An appropriate adult can be a family member (most usually a parent or guardian) or the police can supply one. Unless a delay would result in an immediate risk of harm to someone or serious loss of or damage to property, the police should not commence the interview with your child until an appropriate adult is in attendance.  If you cannot attend, the police must ensure that there is an independent appropriate adult in attendance to make sure your child receives fair treatment during the police interview.

How will my child benefit from a solicitor when attending a police interview?

There are a number of ways that matters can be dealt with by the police without your child having to attend court. The chances of you securing an outcome of this kind are significantly increased if your child is represented by an expert solicitor. Our specialist lawyers are vastly experienced at assisting youths in police stations and ensuring their best interests are protected at all times.

Our specialist solicitors can advise both your child and you of the offence your child is being investigated with, the strength of the evidence against them, and whether they should answer the questions during the interview or not. The importance of such advice should not be underestimated.

A criminal record can bring serious, life changing consequences for young people. It has the potential to affect their current education, university dreams and their career choices. As your children’s future is on the line, obtaining specialist legal advice is essential.  

What is the Youth Court?

The Youth Court deals with all but the most serious cases involving defendants aged under 18. The Youth Court is designed to be more informal than the Magistrates and Crown Court, and aims to focus on rehabilitation rather than punishment. Youth Court proceedings are held in private- there is no jury and members of the public are not allowed into the court room.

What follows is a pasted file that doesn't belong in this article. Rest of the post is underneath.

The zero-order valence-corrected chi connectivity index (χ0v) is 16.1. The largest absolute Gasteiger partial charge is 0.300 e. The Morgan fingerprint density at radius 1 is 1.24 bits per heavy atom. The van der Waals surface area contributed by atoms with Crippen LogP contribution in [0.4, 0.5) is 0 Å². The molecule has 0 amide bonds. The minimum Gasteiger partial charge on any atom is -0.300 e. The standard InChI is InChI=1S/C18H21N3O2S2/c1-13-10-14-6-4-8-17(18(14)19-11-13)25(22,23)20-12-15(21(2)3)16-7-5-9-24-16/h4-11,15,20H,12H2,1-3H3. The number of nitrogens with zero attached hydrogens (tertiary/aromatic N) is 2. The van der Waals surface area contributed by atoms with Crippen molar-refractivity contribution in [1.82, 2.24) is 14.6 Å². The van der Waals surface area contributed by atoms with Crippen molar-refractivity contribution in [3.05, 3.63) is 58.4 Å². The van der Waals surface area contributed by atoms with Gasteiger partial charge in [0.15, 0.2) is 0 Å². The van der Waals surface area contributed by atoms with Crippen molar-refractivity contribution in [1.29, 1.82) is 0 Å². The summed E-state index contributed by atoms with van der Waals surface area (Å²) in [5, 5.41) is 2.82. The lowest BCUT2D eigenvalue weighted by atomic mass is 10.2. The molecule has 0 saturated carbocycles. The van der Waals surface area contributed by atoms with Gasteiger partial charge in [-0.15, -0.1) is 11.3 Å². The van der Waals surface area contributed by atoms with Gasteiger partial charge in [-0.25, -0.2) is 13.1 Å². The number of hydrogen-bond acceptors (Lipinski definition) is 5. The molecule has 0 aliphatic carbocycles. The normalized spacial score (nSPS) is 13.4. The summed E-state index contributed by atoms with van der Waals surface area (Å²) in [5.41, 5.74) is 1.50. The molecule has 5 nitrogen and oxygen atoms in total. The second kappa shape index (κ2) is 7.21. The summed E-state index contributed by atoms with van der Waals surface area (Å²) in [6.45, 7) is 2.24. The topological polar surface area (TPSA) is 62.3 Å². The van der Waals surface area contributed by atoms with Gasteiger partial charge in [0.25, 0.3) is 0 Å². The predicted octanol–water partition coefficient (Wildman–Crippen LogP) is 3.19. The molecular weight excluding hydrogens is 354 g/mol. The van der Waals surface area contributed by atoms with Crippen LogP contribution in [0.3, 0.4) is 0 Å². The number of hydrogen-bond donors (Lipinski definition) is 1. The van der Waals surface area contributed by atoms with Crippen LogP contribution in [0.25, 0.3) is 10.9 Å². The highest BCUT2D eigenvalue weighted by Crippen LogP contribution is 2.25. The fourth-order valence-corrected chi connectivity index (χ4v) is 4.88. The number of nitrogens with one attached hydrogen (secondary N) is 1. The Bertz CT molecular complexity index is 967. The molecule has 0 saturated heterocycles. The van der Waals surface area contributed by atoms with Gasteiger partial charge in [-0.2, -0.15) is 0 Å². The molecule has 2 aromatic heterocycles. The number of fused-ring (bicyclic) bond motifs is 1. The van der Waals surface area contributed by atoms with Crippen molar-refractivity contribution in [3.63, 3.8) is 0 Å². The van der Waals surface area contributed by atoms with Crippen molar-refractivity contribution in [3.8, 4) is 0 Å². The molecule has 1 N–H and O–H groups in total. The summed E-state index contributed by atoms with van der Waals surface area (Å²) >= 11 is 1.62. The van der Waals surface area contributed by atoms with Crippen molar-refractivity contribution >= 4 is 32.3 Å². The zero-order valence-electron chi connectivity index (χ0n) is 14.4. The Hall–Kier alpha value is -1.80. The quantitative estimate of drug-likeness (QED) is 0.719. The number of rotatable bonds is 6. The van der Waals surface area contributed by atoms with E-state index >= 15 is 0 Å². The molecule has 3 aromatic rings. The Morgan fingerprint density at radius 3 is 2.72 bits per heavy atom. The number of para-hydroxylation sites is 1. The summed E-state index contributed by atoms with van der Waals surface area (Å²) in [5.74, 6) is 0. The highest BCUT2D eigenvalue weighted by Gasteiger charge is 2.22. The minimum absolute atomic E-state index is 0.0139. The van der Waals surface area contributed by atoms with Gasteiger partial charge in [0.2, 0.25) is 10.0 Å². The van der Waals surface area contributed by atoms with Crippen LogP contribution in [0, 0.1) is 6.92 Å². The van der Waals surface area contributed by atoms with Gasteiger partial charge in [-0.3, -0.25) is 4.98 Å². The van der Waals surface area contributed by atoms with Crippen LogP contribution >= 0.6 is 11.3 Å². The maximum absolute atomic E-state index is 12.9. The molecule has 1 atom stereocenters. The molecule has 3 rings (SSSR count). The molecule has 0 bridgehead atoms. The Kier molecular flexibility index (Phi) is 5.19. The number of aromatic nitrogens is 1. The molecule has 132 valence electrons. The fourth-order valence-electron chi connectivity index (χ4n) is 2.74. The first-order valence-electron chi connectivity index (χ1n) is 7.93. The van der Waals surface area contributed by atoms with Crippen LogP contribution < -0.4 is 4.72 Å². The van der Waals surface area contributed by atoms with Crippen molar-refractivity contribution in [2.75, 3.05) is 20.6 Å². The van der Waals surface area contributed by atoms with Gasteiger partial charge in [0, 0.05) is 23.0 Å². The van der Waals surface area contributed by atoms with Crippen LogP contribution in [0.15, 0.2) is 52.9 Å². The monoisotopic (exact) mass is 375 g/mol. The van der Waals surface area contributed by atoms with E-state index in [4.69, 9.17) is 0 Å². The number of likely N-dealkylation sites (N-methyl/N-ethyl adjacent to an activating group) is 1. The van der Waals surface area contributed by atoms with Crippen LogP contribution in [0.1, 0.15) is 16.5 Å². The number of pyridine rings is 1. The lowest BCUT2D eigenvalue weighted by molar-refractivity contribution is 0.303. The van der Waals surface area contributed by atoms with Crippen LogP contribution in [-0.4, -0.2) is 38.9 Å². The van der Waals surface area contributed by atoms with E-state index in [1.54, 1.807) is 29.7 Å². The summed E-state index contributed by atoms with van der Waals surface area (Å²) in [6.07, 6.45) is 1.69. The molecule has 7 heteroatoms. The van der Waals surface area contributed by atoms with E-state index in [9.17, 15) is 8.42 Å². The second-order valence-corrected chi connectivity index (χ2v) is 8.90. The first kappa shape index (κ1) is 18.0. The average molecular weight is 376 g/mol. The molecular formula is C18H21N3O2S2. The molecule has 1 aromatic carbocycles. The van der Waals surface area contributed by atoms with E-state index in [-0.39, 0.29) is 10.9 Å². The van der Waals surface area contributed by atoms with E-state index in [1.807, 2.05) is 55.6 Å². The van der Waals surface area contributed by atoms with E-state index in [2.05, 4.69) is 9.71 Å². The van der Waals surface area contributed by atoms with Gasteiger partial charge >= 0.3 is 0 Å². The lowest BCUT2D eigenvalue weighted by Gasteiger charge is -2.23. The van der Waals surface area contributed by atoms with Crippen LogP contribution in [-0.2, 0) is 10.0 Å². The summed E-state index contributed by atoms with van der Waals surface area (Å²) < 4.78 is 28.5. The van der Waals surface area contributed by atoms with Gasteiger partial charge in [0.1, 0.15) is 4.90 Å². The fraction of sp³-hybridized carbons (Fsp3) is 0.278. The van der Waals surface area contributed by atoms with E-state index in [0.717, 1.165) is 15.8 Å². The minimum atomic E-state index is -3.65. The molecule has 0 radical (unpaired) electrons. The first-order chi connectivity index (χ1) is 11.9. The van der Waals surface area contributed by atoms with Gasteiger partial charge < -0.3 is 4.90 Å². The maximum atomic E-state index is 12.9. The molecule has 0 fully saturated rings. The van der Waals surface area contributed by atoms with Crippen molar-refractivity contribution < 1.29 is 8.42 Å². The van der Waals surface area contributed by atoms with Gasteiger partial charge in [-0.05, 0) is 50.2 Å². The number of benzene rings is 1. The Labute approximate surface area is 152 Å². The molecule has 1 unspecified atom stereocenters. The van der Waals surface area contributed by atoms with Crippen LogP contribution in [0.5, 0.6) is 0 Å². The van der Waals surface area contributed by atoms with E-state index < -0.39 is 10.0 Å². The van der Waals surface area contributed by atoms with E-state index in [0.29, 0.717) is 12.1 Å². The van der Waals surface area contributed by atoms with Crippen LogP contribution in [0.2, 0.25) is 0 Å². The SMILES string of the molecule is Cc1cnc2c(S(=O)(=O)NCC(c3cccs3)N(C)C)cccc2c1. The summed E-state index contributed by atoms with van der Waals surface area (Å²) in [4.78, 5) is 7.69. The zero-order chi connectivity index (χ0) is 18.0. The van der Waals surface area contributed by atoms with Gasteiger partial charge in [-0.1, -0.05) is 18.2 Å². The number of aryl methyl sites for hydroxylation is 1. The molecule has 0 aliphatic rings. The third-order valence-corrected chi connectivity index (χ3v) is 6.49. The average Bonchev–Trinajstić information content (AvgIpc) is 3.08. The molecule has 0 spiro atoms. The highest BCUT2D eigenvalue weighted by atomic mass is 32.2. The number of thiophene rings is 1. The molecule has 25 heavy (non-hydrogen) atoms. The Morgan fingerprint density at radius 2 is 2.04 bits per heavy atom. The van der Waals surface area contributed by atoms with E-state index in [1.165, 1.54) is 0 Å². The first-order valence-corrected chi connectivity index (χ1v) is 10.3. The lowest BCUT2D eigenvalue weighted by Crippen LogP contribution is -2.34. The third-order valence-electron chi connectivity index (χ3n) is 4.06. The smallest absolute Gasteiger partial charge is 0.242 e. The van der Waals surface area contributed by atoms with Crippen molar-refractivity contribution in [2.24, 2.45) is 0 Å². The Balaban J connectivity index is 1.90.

If your child is charged with a crime, they will either be granted bail or remanded to a local Authority care or secure accommodation. The child’s parent or guardian will be required to attend the Youth Court with the child.  Someone from local Youth Offending Team will also attend court.

For very serious crimes, the Youth Court may decide a child’s case has to be referred to the Crown Court. Additionally, if your child is charged with an adult their case may be sent to the Crown Court.

What will happen if my child is remanded in custody? Will my child be sent to adult prison?

Your child is more likely to be remanded in custody if they have offended numerous times before or if they are charged with a very serious offence. Your child will not be sent to an adult prison. They will stay in a young offenders institution.